No getting round it - travel marketing can be tough, expensive and time-consuming. This is why it’s sometimes nice to *whispers* get the customers to do it for you.

In this article, I’ll take a look at why user generated content is such a powerful form of marketing and what travel brands can do to encourage travellers to give their marketing strategy a helping hand.

What is user-generated content?

User-generated content (UGC) is original and authentic brand-specific content created by customers who then publish that content on social media or other channels. It comes in many forms, most typically images, videos, reviews and travel blogs.

Why is UGC important for travel brands?

Travel is a fiercely competitive sector where large, well-established brands tend to dominate the online space. One of the most effective ways smaller brands can make their presence felt is to harness the power of UGC. Whether it’s a hashtagged picture on Instagram or a lengthy travel blog, traveller content is a great way to showcase your business to other potential customers, helping to establish brand trustworthiness and reach your target audience through relatable, first-hand accounts.

Another perk is its ability to inspire and influence travel plans. Travellers are able to see real (i.e. not AI generated!) photos and videos of destinations and activities, which can help them decide what they want to see and do on their next trip. UGC is also more likely to feature hidden gems and off-the-beaten-track experiences which travellers might not have discovered otherwise.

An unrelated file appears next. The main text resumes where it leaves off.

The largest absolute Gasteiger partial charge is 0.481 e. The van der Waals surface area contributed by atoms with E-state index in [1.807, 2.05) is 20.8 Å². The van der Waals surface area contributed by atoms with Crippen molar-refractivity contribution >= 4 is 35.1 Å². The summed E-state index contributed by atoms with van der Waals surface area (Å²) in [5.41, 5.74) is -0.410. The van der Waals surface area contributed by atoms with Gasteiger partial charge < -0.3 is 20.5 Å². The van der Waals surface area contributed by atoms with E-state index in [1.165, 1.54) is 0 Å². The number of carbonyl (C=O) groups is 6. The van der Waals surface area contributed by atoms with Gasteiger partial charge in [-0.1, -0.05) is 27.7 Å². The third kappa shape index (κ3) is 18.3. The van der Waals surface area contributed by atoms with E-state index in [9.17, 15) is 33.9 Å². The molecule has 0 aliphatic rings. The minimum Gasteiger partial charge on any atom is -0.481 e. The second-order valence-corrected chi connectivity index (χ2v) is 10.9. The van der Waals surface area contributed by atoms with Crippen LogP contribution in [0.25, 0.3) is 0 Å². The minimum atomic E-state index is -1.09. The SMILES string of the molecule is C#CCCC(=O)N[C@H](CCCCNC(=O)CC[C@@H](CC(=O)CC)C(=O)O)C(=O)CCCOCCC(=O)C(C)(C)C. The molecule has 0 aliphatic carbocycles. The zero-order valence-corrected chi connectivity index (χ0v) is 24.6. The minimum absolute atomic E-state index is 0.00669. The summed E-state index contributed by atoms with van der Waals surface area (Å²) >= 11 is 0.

How to encourage UGC for travel brands?

My mum used to say ‘you don’t owt for nowt’ and that’s often true when it comes to UGC. There needs to be an incentive or valid reason for someone giving your brand the thumbs up. A brilliant travel experience or receiving great service is obviously the main incentive but let’s explore some additional ways you can encourage travellers to spread the word.

1. Reviews

Sounds too obvious, doesn’t it? But reviews are travel brands’ bread and butter. After all, would you stay or visit somewhere without checking what others have to say about it first? Reviews offer an unbiased, reliable, real-life perspective and tell other travellers what they can expect – including the good, the bad and everything in between.

To capitalise on this form of UGC, make sure it is easy for customers to leave reviews, either on your website via Google, Feefo (well known in travel) or TripAdvisor and always thank people for taking the time to leave a review – good or bad – as this shows you value their input and demonstrates you are a brand that cares.

Travel Brand reviews image

2. Get the influencers influencing

Many baulk at the very notion of ‘influencers’ but in the age of social media, influencer marketing has become a go-to practice. Younger demographics tend to search for easy and accessible video on entertainment platforms such as TikTok, which are typically delivered in a short-form video. Unsurprisingly, they will prioritise content from well-established, popular influencer accounts and it’s these very accounts that travel brands need to partner up with if you’re looking to attract more awareness from Gen Z and Millennials travellers.

Statista Influencers image

To find the right influencer, you need to do your homework. Research different influencer accounts to identify the one whose audience aligns the closest with your target market. There are many tools available to aid with this, such as HypeAuditor, Storyclash and Influencity, which offer in-depth analysis on various social accounts.

Be prepared to offer incentives such as complimentary stays, vouchers and upgrades or a mutually beneficial arrangement where you also promote their account on yours. Provide clear guidelines on what you want to achieve but allow the influencers sufficient creative freedom to showcase your brand through their unique voice and style, as per this example from TikToker Bananni G: